When the prosecutor’s office announced last week that it had completed an investigation into President Miloš Zeman’s transfer to hospital last year, it was just a few words: This is not an alleged criminal offence.
Detectives in the case are investigating whether anyone in the president’s circle failed to take care of Zeman’s health. Last October 10, the day after the election, a president was quickly taken from Lány in a special ambulance to a military hospital.
He was the first to know that the investigation was over Czech Television. The Reports List has now obtained documents in which police officers justify the delay and also describe in detail what people from the presidency, bodyguards or Zeman’s wife and daughter said about the events before being transferred to the hospital.
“During the investigation, the police did not find any facts that doubted the assistance and medical care provided,” the police concluded.
List of Police Resolution Reports obtained under the Information Act. The prosecutor’s office anonymized him, obscuring his name and some sensitive passages. Nevertheless, the document reiterates what happened in the weeks following his hospitalization: that Milos Zeman – despite being rejected or belittled by the president – was sick.
At the same time, the document explains that Miloš Zeman himself refused to be taken to the hospital for several days. Although the doctor coaxed him out of this attitude and persuaded him to be hospitalized.
The witness (due to the anonymization mentioned above, it is impossible to determine who it really is) told the police that the president managed to convince the president to stay at the Military Central Hospital in Prague after a long time – on Friday, October 8 the day the Czech Republic opened a polling station voice.
According to subsequent statements by his colleagues, Miloš Zeman agreed to go to the hospital on Monday, October 11. However, his condition may worsen because, as police resolutions indicate, the urge to go to the hospital intensifies over election weekend. Not only from loved ones – the director of the military hospital Miroslav Zavoral, who treated the head of state, also joined.
The president’s wife Ivana Zemanová (despite the black spot in the resolution, it can be concluded that it was her) told police that the president was more tired at that time than ever before. “So he persuaded him, along with others who visited him, to decide on another hospitalization. He also said that the president avoided transportation to the hospital, preferring treatment at home,” investigators translated the statement.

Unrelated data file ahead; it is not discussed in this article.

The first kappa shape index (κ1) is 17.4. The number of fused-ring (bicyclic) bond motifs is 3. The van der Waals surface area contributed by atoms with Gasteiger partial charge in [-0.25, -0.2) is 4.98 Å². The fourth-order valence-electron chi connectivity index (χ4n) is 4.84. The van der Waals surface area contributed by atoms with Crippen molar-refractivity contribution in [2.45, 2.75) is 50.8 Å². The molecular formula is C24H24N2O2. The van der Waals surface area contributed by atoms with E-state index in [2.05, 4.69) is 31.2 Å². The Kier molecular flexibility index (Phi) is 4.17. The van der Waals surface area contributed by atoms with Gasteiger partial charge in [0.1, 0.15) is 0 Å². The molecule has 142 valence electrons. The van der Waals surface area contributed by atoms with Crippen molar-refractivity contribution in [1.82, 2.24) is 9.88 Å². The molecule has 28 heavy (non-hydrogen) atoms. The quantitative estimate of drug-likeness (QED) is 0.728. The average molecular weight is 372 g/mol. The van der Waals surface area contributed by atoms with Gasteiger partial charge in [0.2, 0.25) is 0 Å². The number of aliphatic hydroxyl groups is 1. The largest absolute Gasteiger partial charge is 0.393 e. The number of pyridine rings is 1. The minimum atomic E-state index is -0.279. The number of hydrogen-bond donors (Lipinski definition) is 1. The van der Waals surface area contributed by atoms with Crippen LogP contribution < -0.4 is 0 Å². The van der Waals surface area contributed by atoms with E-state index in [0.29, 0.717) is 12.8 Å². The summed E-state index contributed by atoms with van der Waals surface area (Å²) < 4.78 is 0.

The president then immediately confessed to the detectives that he was the only one who didn’t want to go to the hospital. Although in the end he believes the transfer will be done on Sunday, October 10. “Everyone agreed he went to the hospital, so he thought, maybe something is up and he’s gone,” police said.
According to the document, Miloš Zeman added that he did not sustain any damage. “President of the Czech Republic Ing. Miloš Zeman does not feel disadvantaged in this regard,” wrote investigators.
So the conclusion of the police investigation is:
“The President of the Czech Republic Ing. Miloš Zeman is undoubtedly showing signs of illness, as evidenced by medical documentation and the statements of the attending physician, which further indicate that he is familiar with his state of health, but repeatedly refuses to be hospitalized,” police clear.
The resolution also includes information from medical records, and criminal investigators have requested access to it with court permission. But this section is completely unreadable in the document.
However, it is clear from the individual testimonies of witnesses that Miloš Zeman did not return to his original condition after being first admitted to the hospital in September, which Castle calls a routine check-up. According to one of the witnesses who heard, he mostly slept during the day and again only moved in a wheelchair. But at the same time he is interested in what is happening in the Czech Republic and in the world.
During October’s treatment at a military hospital, the presidency kept secret what Zeman was suffering from. Castle spokesman Jiří Ovčáček even claimed that Zeman ate bread and sausage. After a few days, Senate President Miloš Vystrčil (ODS) requested basic information from the hospital and announced that Zeman was unable to run for president.
It turned out later that Miloš Zeman had a serious liver disease and had an established artificial diet.
Politicians then considered not voting to oust Zeman. Zeman’s lawyer, Marek Nespala recently said that it was sabotage and the president would file criminal charges for it.
“What I think is really out of bounds is that with regard to the state of his health, everyone has the right to stumble. But depriving the president of power? Well, maybe not,” said Nespala on the I Ask on the News List program.
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